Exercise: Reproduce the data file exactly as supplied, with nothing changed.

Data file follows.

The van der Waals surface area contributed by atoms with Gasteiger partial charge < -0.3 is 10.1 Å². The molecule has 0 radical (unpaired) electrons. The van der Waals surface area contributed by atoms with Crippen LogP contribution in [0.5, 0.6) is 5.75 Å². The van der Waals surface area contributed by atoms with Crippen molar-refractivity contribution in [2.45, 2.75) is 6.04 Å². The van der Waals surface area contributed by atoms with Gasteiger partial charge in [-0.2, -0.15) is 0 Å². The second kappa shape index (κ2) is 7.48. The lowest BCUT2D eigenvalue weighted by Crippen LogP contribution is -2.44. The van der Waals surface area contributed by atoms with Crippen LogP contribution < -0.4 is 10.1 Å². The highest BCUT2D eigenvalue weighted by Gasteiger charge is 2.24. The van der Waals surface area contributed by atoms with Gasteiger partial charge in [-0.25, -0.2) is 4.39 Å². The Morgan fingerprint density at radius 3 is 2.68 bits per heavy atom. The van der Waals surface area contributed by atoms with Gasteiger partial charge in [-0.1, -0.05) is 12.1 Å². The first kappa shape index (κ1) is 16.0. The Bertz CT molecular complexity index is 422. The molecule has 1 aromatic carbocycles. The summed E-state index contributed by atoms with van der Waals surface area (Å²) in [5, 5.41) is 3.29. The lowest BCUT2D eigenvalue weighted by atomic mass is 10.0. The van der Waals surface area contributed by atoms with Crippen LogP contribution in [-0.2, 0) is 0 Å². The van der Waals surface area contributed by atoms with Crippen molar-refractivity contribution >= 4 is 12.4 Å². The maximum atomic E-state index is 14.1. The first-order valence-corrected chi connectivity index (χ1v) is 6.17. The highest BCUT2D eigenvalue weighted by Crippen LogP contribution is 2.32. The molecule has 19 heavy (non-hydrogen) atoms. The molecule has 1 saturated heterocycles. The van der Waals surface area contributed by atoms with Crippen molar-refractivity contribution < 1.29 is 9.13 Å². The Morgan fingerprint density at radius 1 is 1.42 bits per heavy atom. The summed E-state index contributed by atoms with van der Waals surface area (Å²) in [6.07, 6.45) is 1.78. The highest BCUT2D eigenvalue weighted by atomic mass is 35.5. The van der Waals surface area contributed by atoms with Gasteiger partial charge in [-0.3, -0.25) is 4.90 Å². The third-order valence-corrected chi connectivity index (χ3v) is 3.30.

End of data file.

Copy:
The van der Waals surface area contributed by atoms with Gasteiger partial charge < -0.3 is 10.1 Å². The molecule has 0 radical (unpaired) electrons. The van der Waals surface area contributed by atoms with Crippen LogP contribution in [0.5, 0.6) is 5.75 Å². The van der Waals surface area contributed by atoms with Crippen molar-refractivity contribution in [2.45, 2.75) is 6.04 Å². The van der Waals surface area contributed by atoms with Gasteiger partial charge in [-0.2, -0.15) is 0 Å². The second kappa shape index (κ2) is 7.48. The lowest BCUT2D eigenvalue weighted by Crippen LogP contribution is -2.44. The van der Waals surface area contributed by atoms with Crippen LogP contribution < -0.4 is 10.1 Å². The highest BCUT2D eigenvalue weighted by Gasteiger charge is 2.24. The van der Waals surface area contributed by atoms with Gasteiger partial charge in [-0.25, -0.2) is 4.39 Å². The Morgan fingerprint density at radius 3 is 2.68 bits per heavy atom. The van der Waals surface area contributed by atoms with Gasteiger partial charge in [-0.1, -0.05) is 12.1 Å². The first kappa shape index (κ1) is 16.0. The Bertz CT molecular complexity index is 422. The molecule has 1 aromatic carbocycles. The summed E-state index contributed by atoms with van der Waals surface area (Å²) in [5, 5.41) is 3.29. The lowest BCUT2D eigenvalue weighted by atomic mass is 10.0. The van der Waals surface area contributed by atoms with Crippen LogP contribution in [-0.2, 0) is 0 Å². The van der Waals surface area contributed by atoms with Crippen molar-refractivity contribution >= 4 is 12.4 Å². The maximum atomic E-state index is 14.1. The first-order valence-corrected chi connectivity index (χ1v) is 6.17. The highest BCUT2D eigenvalue weighted by Crippen LogP contribution is 2.32. The molecule has 19 heavy (non-hydrogen) atoms. The molecule has 1 saturated heterocycles. The van der Waals surface area contributed by atoms with Crippen molar-refractivity contribution < 1.29 is 9.13 Å². The Morgan fingerprint density at radius 1 is 1.42 bits per heavy atom. The summed E-state index contributed by atoms with van der Waals surface area (Å²) in [6.07, 6.45) is 1.78. The highest BCUT2D eigenvalue weighted by atomic mass is 35.5. The van der Waals surface area contributed by atoms with Gasteiger partial charge in [-0.3, -0.25) is 4.90 Å². The third-order valence-corrected chi connectivity index (χ3v) is 3.30.